Professor to testify in Congress
Tori Roeck | Tuesday, May 3, 2011
Kroc Institute Professor David Cortright will try to persuade Congress to end the war in Afghanistan when he testifies before the Tom Lantos Human Rights Commission today at a hearing on the quality of life for Afghan women.
Cortright said the war in Afghanistan has done little to improve the lives of Afghan women.
“While women have achieved some gains since the fall of the Taliban, the war and the militarized policies are causing a setback to the status of women,” Cortright said. “Most of the women we interviewed want to see an end to the war.”
An end to the war will improve the lives of women in the country, Cortright said, and the recent death of al-Qaida leader Osama bin Laden could be a key to closing the war in Afghanistan.
“I think it makes a stronger case now for ending the war,” Cortright said. “Al- Qaida is weak, and now it’s been further weakened with the loss of bin Laden … The reason we went into Afghanistan is because al-Qaida attacked America ten years ago. But al-Qaida is pretty much a spent force, and yet we’re waging this huge war. It’s time to declare victory and go home.”
Cortright said he was invited to speak because of his work on the Kroc Institute’s report titled “Afghan Women Speak: Enhancing Security and Human Rights in Afghanistan,” released in the fall.
“It’s been well-received in a number of quarters,” Cortright said, “And some of the members of Congress in Washington were interested in having us participate in this hearing.”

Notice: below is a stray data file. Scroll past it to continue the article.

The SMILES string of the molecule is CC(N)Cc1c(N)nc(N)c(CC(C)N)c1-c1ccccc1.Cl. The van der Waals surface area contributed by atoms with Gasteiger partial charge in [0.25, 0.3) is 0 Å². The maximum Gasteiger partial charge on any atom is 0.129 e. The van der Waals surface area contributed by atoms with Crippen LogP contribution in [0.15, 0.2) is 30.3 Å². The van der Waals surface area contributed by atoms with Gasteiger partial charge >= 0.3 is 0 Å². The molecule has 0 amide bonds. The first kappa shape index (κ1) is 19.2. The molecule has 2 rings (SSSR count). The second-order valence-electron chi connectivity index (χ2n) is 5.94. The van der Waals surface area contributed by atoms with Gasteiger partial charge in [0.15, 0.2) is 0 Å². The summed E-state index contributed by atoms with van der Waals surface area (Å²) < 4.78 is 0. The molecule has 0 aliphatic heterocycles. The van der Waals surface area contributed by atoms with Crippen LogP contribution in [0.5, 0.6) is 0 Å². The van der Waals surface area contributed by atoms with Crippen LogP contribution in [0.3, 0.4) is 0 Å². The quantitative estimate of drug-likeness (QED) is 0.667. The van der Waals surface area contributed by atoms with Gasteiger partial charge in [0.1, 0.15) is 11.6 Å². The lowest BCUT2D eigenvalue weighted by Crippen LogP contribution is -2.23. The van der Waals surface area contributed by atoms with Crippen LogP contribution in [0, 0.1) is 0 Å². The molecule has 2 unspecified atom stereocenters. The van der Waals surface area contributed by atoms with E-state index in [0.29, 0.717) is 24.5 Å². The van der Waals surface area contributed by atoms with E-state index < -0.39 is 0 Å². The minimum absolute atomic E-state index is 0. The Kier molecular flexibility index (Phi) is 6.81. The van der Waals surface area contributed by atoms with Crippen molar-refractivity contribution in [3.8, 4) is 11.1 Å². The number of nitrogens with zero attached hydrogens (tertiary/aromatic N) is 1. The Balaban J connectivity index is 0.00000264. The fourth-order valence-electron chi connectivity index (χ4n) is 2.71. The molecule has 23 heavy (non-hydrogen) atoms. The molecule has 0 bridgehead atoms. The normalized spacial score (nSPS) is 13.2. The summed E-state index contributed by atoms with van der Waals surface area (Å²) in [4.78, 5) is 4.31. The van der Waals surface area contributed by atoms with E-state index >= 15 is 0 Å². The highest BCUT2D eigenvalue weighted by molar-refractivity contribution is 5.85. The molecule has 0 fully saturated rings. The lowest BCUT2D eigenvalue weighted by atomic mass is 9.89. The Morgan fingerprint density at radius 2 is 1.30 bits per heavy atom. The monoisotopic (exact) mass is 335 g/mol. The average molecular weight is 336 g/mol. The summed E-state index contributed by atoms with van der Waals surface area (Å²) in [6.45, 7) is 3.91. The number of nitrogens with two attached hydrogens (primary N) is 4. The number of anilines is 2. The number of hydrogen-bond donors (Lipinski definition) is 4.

The hearing will address the effect of the war in Afghanistan on the lives of women in the country and analyze the benefits that would come from a withdrawal of troops. Members of Congress, congressional staff, witnesses and media representatives will attend the hearing.
“Many see [improving lives] as a reason why we’re fighting, supposedly to help liberate the women,” Cortright said, “And we wanted to look at that and really try to verify what are the facts and what do Afghan women themselves think.”
Cortright said he hopes his testimony will persuade legislators to withdraw troops.
“There are some bills before Congress urging the president to come up with a plan and a timetable for withdrawing troops,” Cortright said, “And certainly that would be the kind of legislation we would encourage.”
Cortright said withdrawing troops from Afghanistan does not mean the United States should turn their backs on the Afghan people.
“We need to maintain support for development policies in Afghanistan,” Cortright said. “As we pull out militarily, we need to maintain economic and social support. We shouldn’t be abandoning the people of Afghanistan when we pull out our troops.”
The other witnesses present at the hearing will be Rina Amiri, senior advisor on Afghanistan in the U.S. Department of State; Don Steinberg, deputy administrator for the U.S. Agency for International Development; Joanne Sandler, deputy director of UN Women; Dr. Massouda Jalal, physician and former Minister of Women’s Affairs in Afghanistan; and Hon. Marzia Basel, founder and director of the Afghan Women’s Judges Association.
Cortright has testified before Congress in the past and said he understands his testimony will not necessarily translate into legislation.
“All you can do is try to present good analysis and facts,” Cortright said, “and hope that [Congress] will interpret it well.”